They also should review the existing paved surfaces. If the sidewalks and paved parking areas do not provide smooth, easy-to-navigate surfaces, they should be replaced. If the parking lot is not well-lit or utilizes old inefficient lighting, facility owners should consider replacing the site lighting with new poles and LED fixtures.

Lastly, if there is an overabundance of parking stalls or if the parking lot feels like a sea of hot asphalt, facility owners should consider incorporating landscape areas, healing gardens or small, well-landscaped quiet zones. This will help patients feel more comfortable and will promote a caring and healing environment.

City approvals. Obtaining the required city approvals can significantly impact a project’s schedule and budget. Health care facility owners should find out how the property is zoned and what the permitted uses are. 

Even if current property zoning will allow a medical use, switching from a retail use may require a site plan review and approval process with the city. This will take time and may add costs to the budget. 

During site plan approval, municipalities often review and may impose current parking, access, lighting, signage and landscaping requirements. A traffic study may also be required with a change in use. 

Design teams should hire a civil engineer that understands the city regulations, the approval process, and has a good working relationship with city engineers and staff. This will help minimize surprises. 

Facility owners should be prepared to learn that existing conditions may not meet the current city requirements and a variance request may be needed. They also should have other solutions in mind if the variance request is denied.

An informed decision

Many factors influence the feasibility and benefits of converting an existing retail building to health care use versus building new or finding a different property to meets the health care organization’s needs. 

Taking time upfront to completely evaluate the building and site to identify potential costs and risks allows health care facility owners to make an informed decision based on an accurate scope of work as well as a reliable budget and project schedule.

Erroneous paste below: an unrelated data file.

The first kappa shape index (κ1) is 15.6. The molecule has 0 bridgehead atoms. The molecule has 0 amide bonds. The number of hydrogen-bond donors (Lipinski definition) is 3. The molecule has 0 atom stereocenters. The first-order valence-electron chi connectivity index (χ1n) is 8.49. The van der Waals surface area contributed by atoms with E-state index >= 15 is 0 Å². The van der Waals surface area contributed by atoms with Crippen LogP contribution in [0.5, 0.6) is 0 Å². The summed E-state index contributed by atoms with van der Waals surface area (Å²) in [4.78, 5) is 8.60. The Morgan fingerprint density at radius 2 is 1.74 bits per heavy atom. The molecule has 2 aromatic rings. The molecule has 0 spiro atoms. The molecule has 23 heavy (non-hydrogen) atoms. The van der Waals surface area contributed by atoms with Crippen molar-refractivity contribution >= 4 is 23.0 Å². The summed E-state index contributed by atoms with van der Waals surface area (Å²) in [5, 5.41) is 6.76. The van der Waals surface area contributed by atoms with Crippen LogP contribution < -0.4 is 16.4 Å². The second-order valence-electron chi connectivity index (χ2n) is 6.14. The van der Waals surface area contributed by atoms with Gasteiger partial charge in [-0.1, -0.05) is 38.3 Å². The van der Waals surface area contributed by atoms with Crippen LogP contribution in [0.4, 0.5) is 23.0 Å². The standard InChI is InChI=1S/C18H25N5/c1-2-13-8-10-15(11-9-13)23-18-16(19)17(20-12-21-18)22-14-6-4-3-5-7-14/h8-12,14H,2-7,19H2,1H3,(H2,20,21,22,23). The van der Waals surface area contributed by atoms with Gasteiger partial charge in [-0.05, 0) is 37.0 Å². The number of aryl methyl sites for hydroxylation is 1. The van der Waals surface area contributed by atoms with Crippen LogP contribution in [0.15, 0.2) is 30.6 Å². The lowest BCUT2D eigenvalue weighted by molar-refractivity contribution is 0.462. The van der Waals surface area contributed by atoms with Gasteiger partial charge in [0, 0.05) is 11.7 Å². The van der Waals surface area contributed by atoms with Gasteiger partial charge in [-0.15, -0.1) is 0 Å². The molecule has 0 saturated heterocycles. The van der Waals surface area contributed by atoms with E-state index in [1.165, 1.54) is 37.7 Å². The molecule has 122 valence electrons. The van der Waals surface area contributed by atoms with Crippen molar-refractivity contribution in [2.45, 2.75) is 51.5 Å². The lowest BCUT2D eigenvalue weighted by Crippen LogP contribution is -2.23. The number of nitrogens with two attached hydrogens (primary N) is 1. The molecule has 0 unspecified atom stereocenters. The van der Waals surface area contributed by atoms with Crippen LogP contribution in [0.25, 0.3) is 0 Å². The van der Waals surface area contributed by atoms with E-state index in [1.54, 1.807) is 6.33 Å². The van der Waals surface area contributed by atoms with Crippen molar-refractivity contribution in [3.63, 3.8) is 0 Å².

Making room to support telehealth

The COVID-19 pandemic has caused telehealth use to skyrocket, and it is likely going to be a permanent part of how health care is delivered to patients. It is therefore important to ensure that a former retail building can adequately support this rapidly evolving care delivery platform.

The following needs to be taken into account when evaluating a location and designing a health care facility:

This telehealth-equipped exam room designed for direct visual contact between the provider and patient includes a matte finish light blue wall color and full-spectrum lighting to accurately depict the patient’s complexion through the camera.

Image courtesy of the Slam Collaborative

  • Power and internet infrastructure.
  • Fiber optic internet service.
  • Ample space for multiple information technology rooms.
  • Cellphone signal boosters within the building.
  • Backup power.
  • Reliable internet service.
  • Sound transmission into the building from outside sources such as semi-trucks, vehicles or airplanes.
  • Sound transmission from internal building sources such as mechanical equipment, conversations from adjacent rooms or common area noises. 

Chris Lambrecht, is senior vice president of construction and development at MedCraft HealthCare Real Estate, Minneapolis, Minn. He can be contacted via email at clambrecht@medcraft.com.